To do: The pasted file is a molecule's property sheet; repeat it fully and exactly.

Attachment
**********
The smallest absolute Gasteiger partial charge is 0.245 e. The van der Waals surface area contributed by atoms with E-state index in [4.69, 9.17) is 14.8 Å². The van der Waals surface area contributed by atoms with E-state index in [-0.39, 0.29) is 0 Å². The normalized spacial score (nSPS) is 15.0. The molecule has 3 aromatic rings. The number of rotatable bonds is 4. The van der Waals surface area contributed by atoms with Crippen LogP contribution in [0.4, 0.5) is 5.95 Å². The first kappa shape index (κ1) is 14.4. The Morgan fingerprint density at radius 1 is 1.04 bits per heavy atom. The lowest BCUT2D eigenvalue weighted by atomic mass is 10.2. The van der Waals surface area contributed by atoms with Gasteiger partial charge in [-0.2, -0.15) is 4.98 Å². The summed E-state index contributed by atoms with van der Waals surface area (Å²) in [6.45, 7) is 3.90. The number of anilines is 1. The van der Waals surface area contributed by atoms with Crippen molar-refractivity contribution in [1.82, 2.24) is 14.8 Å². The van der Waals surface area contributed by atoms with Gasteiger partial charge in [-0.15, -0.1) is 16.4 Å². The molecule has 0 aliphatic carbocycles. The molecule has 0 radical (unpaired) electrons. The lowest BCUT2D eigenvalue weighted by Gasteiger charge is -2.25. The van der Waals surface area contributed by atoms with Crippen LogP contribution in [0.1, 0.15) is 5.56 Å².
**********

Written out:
The smallest absolute Gasteiger partial charge is 0.245 e. The van der Waals surface area contributed by atoms with E-state index in [4.69, 9.17) is 14.8 Å². The van der Waals surface area contributed by atoms with E-state index in [-0.39, 0.29) is 0 Å². The normalized spacial score (nSPS) is 15.0. The molecule has 3 aromatic rings. The number of rotatable bonds is 4. The van der Waals surface area contributed by atoms with Crippen LogP contribution in [0.4, 0.5) is 5.95 Å². The first kappa shape index (κ1) is 14.4. The Morgan fingerprint density at radius 1 is 1.04 bits per heavy atom. The lowest BCUT2D eigenvalue weighted by atomic mass is 10.2. The van der Waals surface area contributed by atoms with Gasteiger partial charge in [-0.2, -0.15) is 4.98 Å². The summed E-state index contributed by atoms with van der Waals surface area (Å²) in [6.45, 7) is 3.90. The number of anilines is 1. The van der Waals surface area contributed by atoms with Crippen molar-refractivity contribution in [1.82, 2.24) is 14.8 Å². The van der Waals surface area contributed by atoms with Gasteiger partial charge in [-0.15, -0.1) is 16.4 Å². The molecule has 0 aliphatic carbocycles. The molecule has 0 radical (unpaired) electrons. The lowest BCUT2D eigenvalue weighted by Gasteiger charge is -2.25. The van der Waals surface area contributed by atoms with Crippen LogP contribution in [0.1, 0.15) is 5.56 Å².